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 Post subject: Ballet Teaching Methods in NZ?
PostPosted: Tue Oct 10, 2000 11:22 pm 
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A New Zealand ballet teacher, Marian McDermott, reports disturbing results about teaching methods from a survey of ballet schools:<P> <BLOCKQUOTE><font size="1" face="Verdana, Arial">quote:</font><HR>There were 55,000 ballet students in New Zealand, yet the Royal New Zealand Ballet employed just 32 dancers, Ms McDermott said. <BR>It was unethical for teachers to continue bullying young girls they knew would never make it as professional dancers. <BR>The youngsters had more chance of winning Lotto. <BR>She said the negative and "oppressive" teaching methods employed by some were completely unacceptable in today's society.<HR></BLOCKQUOTE> <P><BR><A HREF="http://www.nzherald.co.nz/storydisplay.cfm?thesection=news&thesubsection=&storyID=154858" TARGET=_blank><B>Now read on</B></A> <BR>


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 Post subject: Re: Ballet Teaching Methods in NZ?
PostPosted: Wed Oct 11, 2000 4:13 am 
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ugh!

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 Post subject: Re: Ballet Teaching Methods in NZ?
PostPosted: Wed Oct 11, 2000 4:33 am 
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 Post subject: Re: Ballet Teaching Methods in NZ?
PostPosted: Wed Oct 11, 2000 5:24 am 
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Hard to believe. Sounds like a bad movie script.


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 Post subject: Re: Ballet Teaching Methods in NZ?
PostPosted: Wed Oct 11, 2000 7:52 am 
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ughhhhhhhhhhhhhhhhh! (expanded)<P>also maybe 'duh' - like, as in, have we heard this before somewhere, do you think? is there any chance this teacher might be managing to grab the headlines (intentionally or otherwise) and make a name for herself by saying (only) things that have been said so many times before - maybe just not from new zealand......<P>and some of this stuff just sounds like what fiction writers used to put in 'girls' own' type ballet fantasy stories back in the 1950's.......<P>it ALMOST sounds like a HOAX!

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 Post subject: Re: Ballet Teaching Methods in NZ?
PostPosted: Wed Oct 11, 2000 12:14 pm 
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You guys have no idea how many bristles have risen in this country re this person. A few phone calls this morning and no one, who is worth knowing, has any idea who she is. Visiting the web - site below you will see people could send in papers which they would like to present at this conference. I feel inclined to e - mail the organisers and ask if anyone checked out Ms Mcdermotts credentials before accepting her paper.<P>In our daily paper about one third of the NZ Herald article was printed. As I was about to go to teach I put it aside until this morning.<P>The web site of "Dance and Child International Conference 2000" is<BR> <A HREF="http://education.uregina.ca/daci/daci.html" TARGET=_blank>http://education.uregina.ca/daci/daci.html</A> <P>Perhaps Rabbit could enlighten us as this conference was held in Canada. She may have access to reports publised there.<P>Any interesting fact has come to light - out, of the 55,000 ballet students in NZ, Ms Mcdermott interviewed 45. We could all find 45 students to interview in order to slant research findings in a particular way.<P>It must also be said Matz Scoog may not have disputed the survey's findings, but, the article did not say he agreed with them either.<P>An interesting side thought is, a couple of months ago a documentary was shown about Auckland parents encouraging their children. The encouragement by the 6 parents ( 3 of which were 'ballet'parents who 90 % of the program focussed on) came across as bullying or child - abuse! The next day newspapers and radio talk shows critised the parents.<P>If you want to know what people here think<BR>go to <BR> <A HREF="http://www.stuff.co.nz" TARGET=_blank>www.stuff.co.nz</A> then search ballet<P>Grace - I believe this is someone wishing to be noticed - I bet her roll increases tremendously - unsuspecting parents will think she is the only one who knows what she is talking about<p>[This message has been edited by Tip_toes (edited October 11, 2000).]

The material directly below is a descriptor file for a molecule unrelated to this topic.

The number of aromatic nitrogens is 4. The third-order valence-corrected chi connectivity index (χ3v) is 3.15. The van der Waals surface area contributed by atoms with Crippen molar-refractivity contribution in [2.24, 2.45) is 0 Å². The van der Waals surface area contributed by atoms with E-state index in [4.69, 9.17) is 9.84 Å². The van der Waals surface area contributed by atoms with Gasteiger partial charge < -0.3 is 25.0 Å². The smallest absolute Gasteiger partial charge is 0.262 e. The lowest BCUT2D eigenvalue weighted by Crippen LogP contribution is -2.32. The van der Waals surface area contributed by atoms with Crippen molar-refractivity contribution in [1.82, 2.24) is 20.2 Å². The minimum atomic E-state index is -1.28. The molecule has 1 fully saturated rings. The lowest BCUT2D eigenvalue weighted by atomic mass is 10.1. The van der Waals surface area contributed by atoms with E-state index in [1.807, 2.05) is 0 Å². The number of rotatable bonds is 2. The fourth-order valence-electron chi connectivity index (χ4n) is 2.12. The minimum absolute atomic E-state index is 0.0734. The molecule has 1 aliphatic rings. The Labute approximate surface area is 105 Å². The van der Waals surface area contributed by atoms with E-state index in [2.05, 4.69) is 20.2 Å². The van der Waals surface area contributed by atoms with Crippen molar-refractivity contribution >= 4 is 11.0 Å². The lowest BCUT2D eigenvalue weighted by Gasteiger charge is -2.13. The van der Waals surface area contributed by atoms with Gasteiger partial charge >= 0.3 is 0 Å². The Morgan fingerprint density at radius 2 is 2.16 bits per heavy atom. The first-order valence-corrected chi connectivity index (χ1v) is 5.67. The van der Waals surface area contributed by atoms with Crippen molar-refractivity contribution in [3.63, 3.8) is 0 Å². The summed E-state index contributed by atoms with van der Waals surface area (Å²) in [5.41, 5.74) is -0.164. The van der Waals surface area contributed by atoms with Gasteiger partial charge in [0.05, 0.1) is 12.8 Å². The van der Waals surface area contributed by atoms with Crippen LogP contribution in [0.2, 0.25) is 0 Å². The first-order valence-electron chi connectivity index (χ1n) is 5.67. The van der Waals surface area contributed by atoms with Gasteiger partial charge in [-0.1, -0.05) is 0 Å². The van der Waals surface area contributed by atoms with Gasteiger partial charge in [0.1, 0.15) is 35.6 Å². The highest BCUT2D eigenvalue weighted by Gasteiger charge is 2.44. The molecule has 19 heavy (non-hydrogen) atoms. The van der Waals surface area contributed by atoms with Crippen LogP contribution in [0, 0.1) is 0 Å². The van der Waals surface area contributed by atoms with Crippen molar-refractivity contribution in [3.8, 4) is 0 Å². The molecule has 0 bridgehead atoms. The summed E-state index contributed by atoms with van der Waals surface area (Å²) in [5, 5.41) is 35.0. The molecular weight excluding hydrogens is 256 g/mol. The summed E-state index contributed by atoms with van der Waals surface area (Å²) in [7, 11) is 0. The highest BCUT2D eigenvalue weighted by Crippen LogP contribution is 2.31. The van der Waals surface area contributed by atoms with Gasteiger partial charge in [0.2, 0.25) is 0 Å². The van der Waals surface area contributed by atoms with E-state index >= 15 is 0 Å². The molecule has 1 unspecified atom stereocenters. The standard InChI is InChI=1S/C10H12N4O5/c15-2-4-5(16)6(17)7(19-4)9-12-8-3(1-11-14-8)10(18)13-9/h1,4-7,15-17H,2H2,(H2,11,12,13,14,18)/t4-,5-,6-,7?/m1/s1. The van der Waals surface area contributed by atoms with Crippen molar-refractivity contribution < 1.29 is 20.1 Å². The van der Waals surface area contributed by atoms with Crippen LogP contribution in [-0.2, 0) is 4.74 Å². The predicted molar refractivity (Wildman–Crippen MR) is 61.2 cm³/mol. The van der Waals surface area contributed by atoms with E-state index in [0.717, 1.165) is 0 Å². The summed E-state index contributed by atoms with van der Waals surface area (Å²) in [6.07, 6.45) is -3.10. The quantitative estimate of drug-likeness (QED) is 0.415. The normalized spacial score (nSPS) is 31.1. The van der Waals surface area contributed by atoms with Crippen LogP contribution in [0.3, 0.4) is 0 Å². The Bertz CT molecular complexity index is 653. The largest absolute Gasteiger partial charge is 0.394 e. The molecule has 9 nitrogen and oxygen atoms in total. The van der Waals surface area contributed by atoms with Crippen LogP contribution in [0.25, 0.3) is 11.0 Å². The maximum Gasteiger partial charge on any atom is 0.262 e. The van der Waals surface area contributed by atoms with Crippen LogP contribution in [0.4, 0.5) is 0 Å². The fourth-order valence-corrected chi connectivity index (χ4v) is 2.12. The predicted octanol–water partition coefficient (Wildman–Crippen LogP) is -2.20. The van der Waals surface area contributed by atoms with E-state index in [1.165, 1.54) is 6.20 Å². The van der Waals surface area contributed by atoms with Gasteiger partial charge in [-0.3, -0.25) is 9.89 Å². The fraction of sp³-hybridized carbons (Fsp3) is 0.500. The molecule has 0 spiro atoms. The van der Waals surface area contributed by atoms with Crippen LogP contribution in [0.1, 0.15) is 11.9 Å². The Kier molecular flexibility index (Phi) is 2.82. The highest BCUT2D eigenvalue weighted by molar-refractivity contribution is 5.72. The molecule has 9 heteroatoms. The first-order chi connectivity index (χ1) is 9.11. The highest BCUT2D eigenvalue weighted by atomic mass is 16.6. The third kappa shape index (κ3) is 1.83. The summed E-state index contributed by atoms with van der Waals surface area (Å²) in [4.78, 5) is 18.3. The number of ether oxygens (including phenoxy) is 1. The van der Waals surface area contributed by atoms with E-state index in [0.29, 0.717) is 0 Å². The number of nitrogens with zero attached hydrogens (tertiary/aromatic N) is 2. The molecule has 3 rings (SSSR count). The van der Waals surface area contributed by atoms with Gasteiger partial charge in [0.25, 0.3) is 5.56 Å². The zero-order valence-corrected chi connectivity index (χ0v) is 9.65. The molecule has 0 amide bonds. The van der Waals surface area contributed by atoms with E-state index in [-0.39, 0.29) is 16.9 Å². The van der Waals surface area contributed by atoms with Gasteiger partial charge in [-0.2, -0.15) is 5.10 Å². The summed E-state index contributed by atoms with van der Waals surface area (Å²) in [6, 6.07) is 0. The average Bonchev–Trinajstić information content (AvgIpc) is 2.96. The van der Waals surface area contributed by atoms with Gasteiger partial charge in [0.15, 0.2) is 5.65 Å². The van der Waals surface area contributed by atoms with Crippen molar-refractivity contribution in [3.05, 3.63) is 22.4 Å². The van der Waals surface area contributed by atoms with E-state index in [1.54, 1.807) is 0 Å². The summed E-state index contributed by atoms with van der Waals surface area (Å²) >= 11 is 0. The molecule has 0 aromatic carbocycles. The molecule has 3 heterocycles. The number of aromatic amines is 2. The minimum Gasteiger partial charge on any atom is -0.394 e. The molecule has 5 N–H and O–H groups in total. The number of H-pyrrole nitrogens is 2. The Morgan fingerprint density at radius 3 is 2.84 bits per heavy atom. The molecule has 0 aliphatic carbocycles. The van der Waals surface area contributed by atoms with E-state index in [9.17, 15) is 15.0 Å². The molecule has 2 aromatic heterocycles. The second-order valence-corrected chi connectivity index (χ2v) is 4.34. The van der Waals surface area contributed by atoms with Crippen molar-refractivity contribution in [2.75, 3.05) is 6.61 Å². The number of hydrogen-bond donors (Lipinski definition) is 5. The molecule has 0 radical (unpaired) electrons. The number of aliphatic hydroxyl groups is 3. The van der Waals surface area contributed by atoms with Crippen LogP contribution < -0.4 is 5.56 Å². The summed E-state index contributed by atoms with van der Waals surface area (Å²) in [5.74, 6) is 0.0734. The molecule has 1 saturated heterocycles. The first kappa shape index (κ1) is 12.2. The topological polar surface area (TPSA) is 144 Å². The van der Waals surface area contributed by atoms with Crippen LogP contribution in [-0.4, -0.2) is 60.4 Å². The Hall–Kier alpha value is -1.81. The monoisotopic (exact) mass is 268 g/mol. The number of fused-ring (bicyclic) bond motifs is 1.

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 Post subject: Re: Ballet Teaching Methods in NZ?
PostPosted: Wed Oct 11, 2000 1:44 pm 
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Well, I will say immediately that I don't know this person, and though I have been to New Zealand, I know nothing of the ballet situation in that country.<P>However, I have personally seen some very ruthless acts done by youngsters and their mothers - I guess we all have. In at least one case it did make me feel ambivalent about a student of mine undertaking a summer of intensive training in New York. As it turned out because of family problems she could not go - but I do remember feeling very ambivalent about it. <P>I think the problem as been around as long as people have been around and while I am not sure, whether this woman's facts and figures are exactly correct, perhaps it is not possible that solutions can be found to almost inevitable human behavior.<P>What has saddened me in the past, is when I have actually seen that the teacher is complicit in fostering unhealthy comparisons between students and enabling unhealthy competitiveness.<P>There was an article in Dance Magazine many years ago, that was an interview with Suki Schorer when she took over American School of Ballet. As I remember it, she was asked "What happens when you ask a student to turn out beyond their capacity and they are injured?" As I remember it her answer was to the effect (and I am paraphrasing here) - "too bad - that's the way it is." <P>Well, in my opinion, that is not the way the art form should be - it was not meant to mutilate - it was meant to illuminate.<p>[This message has been edited by Basheva (edited October 11, 2000).]